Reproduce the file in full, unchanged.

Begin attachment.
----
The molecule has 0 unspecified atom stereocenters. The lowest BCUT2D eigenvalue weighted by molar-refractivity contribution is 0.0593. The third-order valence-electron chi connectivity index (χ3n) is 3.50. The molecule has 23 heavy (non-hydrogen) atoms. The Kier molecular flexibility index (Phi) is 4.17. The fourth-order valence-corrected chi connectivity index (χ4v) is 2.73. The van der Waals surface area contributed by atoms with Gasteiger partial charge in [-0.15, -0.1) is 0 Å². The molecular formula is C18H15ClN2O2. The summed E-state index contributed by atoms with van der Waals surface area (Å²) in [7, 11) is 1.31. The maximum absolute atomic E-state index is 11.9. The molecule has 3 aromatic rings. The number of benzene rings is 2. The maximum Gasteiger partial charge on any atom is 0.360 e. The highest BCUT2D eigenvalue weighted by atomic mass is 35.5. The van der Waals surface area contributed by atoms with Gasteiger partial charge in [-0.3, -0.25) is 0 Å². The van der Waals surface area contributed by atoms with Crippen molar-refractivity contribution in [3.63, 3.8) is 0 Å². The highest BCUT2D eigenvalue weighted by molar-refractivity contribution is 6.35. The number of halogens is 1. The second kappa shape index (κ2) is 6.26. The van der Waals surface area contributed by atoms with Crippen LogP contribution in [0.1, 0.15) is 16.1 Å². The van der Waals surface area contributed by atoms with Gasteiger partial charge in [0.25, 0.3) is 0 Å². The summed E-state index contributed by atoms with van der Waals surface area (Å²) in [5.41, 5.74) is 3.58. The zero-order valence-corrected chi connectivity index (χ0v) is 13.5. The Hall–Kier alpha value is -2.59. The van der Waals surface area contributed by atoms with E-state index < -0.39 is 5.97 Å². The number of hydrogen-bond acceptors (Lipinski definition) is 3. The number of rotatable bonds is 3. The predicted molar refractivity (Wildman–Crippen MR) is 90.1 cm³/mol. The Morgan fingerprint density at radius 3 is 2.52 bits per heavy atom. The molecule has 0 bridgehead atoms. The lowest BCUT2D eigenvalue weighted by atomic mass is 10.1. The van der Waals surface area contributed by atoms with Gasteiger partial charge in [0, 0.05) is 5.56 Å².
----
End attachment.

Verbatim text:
The molecule has 0 unspecified atom stereocenters. The lowest BCUT2D eigenvalue weighted by molar-refractivity contribution is 0.0593. The third-order valence-electron chi connectivity index (χ3n) is 3.50. The molecule has 23 heavy (non-hydrogen) atoms. The Kier molecular flexibility index (Phi) is 4.17. The fourth-order valence-corrected chi connectivity index (χ4v) is 2.73. The van der Waals surface area contributed by atoms with Gasteiger partial charge in [-0.15, -0.1) is 0 Å². The molecular formula is C18H15ClN2O2. The summed E-state index contributed by atoms with van der Waals surface area (Å²) in [7, 11) is 1.31. The maximum absolute atomic E-state index is 11.9. The molecule has 3 aromatic rings. The number of benzene rings is 2. The maximum Gasteiger partial charge on any atom is 0.360 e. The highest BCUT2D eigenvalue weighted by atomic mass is 35.5. The van der Waals surface area contributed by atoms with Gasteiger partial charge in [-0.3, -0.25) is 0 Å². The van der Waals surface area contributed by atoms with Crippen molar-refractivity contribution in [3.63, 3.8) is 0 Å². The highest BCUT2D eigenvalue weighted by molar-refractivity contribution is 6.35. The number of halogens is 1. The second kappa shape index (κ2) is 6.26. The van der Waals surface area contributed by atoms with Crippen LogP contribution in [0.1, 0.15) is 16.1 Å². The van der Waals surface area contributed by atoms with Gasteiger partial charge in [0.25, 0.3) is 0 Å². The summed E-state index contributed by atoms with van der Waals surface area (Å²) in [5.41, 5.74) is 3.58. The zero-order valence-corrected chi connectivity index (χ0v) is 13.5. The Hall–Kier alpha value is -2.59. The van der Waals surface area contributed by atoms with E-state index < -0.39 is 5.97 Å². The number of hydrogen-bond acceptors (Lipinski definition) is 3. The number of rotatable bonds is 3. The predicted molar refractivity (Wildman–Crippen MR) is 90.1 cm³/mol. The Morgan fingerprint density at radius 3 is 2.52 bits per heavy atom. The molecule has 0 bridgehead atoms. The lowest BCUT2D eigenvalue weighted by atomic mass is 10.1. The van der Waals surface area contributed by atoms with Gasteiger partial charge in [0, 0.05) is 5.56 Å².